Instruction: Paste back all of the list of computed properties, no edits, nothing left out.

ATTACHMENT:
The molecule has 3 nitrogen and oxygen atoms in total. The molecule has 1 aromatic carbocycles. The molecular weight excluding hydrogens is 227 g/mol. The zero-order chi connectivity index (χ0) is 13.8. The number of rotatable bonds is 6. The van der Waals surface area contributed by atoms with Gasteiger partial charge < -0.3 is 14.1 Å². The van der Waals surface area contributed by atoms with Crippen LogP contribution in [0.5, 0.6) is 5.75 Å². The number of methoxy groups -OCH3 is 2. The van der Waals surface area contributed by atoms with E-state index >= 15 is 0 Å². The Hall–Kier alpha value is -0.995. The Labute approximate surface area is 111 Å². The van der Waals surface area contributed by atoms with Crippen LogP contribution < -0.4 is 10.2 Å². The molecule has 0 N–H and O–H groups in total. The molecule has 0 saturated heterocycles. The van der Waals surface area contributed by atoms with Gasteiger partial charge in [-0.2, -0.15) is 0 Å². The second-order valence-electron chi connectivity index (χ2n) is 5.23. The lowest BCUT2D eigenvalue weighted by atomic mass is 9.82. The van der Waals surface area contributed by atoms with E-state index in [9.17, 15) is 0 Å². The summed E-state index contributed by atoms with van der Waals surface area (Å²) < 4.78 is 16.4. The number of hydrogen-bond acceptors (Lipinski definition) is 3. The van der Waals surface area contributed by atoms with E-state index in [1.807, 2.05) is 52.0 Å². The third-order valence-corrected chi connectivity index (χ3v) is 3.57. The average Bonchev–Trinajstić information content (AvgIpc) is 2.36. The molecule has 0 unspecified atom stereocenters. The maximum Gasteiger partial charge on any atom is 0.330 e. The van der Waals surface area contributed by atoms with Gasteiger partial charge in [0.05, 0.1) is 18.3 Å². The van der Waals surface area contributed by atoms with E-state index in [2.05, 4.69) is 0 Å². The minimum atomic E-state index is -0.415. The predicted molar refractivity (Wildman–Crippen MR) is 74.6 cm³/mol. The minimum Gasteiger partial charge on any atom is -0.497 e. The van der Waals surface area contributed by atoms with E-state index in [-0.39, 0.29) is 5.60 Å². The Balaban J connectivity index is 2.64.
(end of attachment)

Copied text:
The molecule has 3 nitrogen and oxygen atoms in total. The molecule has 1 aromatic carbocycles. The molecular weight excluding hydrogens is 227 g/mol. The zero-order chi connectivity index (χ0) is 13.8. The number of rotatable bonds is 6. The van der Waals surface area contributed by atoms with Gasteiger partial charge < -0.3 is 14.1 Å². The van der Waals surface area contributed by atoms with Crippen LogP contribution in [0.5, 0.6) is 5.75 Å². The number of methoxy groups -OCH3 is 2. The van der Waals surface area contributed by atoms with E-state index >= 15 is 0 Å². The Hall–Kier alpha value is -0.995. The Labute approximate surface area is 111 Å². The van der Waals surface area contributed by atoms with Crippen LogP contribution < -0.4 is 10.2 Å². The molecule has 0 N–H and O–H groups in total. The molecule has 0 saturated heterocycles. The van der Waals surface area contributed by atoms with Gasteiger partial charge in [-0.2, -0.15) is 0 Å². The second-order valence-electron chi connectivity index (χ2n) is 5.23. The lowest BCUT2D eigenvalue weighted by atomic mass is 9.82. The van der Waals surface area contributed by atoms with E-state index in [9.17, 15) is 0 Å². The summed E-state index contributed by atoms with van der Waals surface area (Å²) < 4.78 is 16.4. The number of hydrogen-bond acceptors (Lipinski definition) is 3. The van der Waals surface area contributed by atoms with E-state index in [1.807, 2.05) is 52.0 Å². The third-order valence-corrected chi connectivity index (χ3v) is 3.57. The average Bonchev–Trinajstić information content (AvgIpc) is 2.36. The molecule has 0 unspecified atom stereocenters. The maximum Gasteiger partial charge on any atom is 0.330 e. The van der Waals surface area contributed by atoms with Gasteiger partial charge in [0.05, 0.1) is 18.3 Å². The van der Waals surface area contributed by atoms with E-state index in [2.05, 4.69) is 0 Å². The minimum atomic E-state index is -0.415. The predicted molar refractivity (Wildman–Crippen MR) is 74.6 cm³/mol. The minimum Gasteiger partial charge on any atom is -0.497 e. The van der Waals surface area contributed by atoms with E-state index in [-0.39, 0.29) is 5.60 Å². The Balaban J connectivity index is 2.64.